I kept telling myself I needed time – lots of time – to process this film in order to even attempt to write a review of it. Because so intense and multi-layered of a moral and philosophical treatise is this film, I was afraid I would not be able to truly capture the spirit and essence of the story. Or the many underlying implications attached to it.
And yet, I could not wait more than forty-eight hours to attempt a write-up because so compelling are the themes of this film, I am beside myself trying to “process” them all, and to put into words the impression it has left on me. I can only imagine what having first read the book – that the film is based on – might have on the viewer. But having not had that advantage, I shall unequivocally share what I believe to be my thoughts and feelings about this movie.
This is a story of two young Portugese missionaries – played so very masterfully by Andrew Garfield and Adam Driver – young and resolute in their Catholic faith and mettle, determined to carry on the work of their predecessor and mentor Father Ferreira (played by the most sublime Liam Neeson). Ferreira is believed to have renounced his faith in deference to the brutally anti-Christian aristocracy of Japan. How could it be that such a pillar of faith would have turned apostate in the face of persecution? Was his faith so weak? So shallow? So trivial? Was it never anchored in anything larger and stronger than himself?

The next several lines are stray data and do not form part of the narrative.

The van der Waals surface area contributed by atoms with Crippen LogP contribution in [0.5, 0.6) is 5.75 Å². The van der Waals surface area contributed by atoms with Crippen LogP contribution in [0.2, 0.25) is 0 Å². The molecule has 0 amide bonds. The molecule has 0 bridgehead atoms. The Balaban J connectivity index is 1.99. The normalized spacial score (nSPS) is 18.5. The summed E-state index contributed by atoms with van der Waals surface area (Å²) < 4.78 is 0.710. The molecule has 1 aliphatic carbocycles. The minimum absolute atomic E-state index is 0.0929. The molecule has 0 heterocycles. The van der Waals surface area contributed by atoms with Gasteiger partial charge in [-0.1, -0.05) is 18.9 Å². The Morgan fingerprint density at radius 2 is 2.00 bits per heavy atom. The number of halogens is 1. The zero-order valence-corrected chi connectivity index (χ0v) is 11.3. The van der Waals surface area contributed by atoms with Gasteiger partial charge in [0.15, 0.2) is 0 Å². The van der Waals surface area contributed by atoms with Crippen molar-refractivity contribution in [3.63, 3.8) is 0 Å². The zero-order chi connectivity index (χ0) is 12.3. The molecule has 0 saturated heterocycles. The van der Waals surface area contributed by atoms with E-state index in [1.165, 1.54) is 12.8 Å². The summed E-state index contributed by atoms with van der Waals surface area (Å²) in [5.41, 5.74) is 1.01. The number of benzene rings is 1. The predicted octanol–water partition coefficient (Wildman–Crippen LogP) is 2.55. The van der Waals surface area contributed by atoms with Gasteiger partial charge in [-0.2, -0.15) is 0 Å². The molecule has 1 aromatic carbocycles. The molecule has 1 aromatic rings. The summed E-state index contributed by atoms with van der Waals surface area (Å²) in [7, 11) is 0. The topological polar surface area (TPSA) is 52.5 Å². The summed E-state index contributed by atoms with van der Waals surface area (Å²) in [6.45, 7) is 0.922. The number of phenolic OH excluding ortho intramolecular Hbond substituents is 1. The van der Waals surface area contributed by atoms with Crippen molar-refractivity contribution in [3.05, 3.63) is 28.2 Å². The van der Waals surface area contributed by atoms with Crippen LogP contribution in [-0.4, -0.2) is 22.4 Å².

These are no ordinary questions, nay, these are extraordinary questions, and require extraordinary courage to seek answers. What follows is a quest that leads the two young missionaries on a soul-searing journey in seventeeth-century Japan – an ancient land in which the Buddha is revered – and the two discover an overwhelming love of Christ that compels the natives to wilfully accept and adopt the Christian faith. Furthermore, they learn that this faith has evidently taken so strong a root in them, they are willing to forsake all and be subject to dire consequences, even persecution and death.
Behind the grand and rugged scenery of Japan’s countryside and the resolute will of the ruling class to stamp out all such traces of Chrisianity, there is an utterly moving, robust story that Scorsese delivers with absolute earnestness. And just when you think nothing can shatter the will and devotion of the two young missionaries to their cause, we slowly begin to understand how and why Father Ferreira might have apostasized.
The horrific persecution of the natives for their Christian faith leaves very little to the imagination, and yet, the weighty moral and ethical dilemmas faced by the two do not render them cynical or syrupy. On the contrary, their decision to eventually give in to apostasy may be viewed as a very matter-of-fact and humane way of addressing their circumstances.
This is not a crisis of faith; this is not apostasy. This is pure love in action that is channeled by their belief in Christ that speaks just as loudly, if differently, to the non-spiritual as it does to the faithful.
For it is in this uniquely unconventional exemplification of God’s love that we see how great a sacrifice is actually being made. And how great a faith is actually being upheld and persevered. It begs the question as to what you yourself might do under the same circumstances.
And if one were to follow that line of thought: what would Christ himself do?
The only silence in ‘Silence’ is the eardrum-splitting kind of silence that sinks to the utmost corners of one’s conscience in knowing that apostasy is a much-nuanced concept, and sometimes, in life, only when things are upended in the most unimaginable ways, is there meaning, and truth, and life.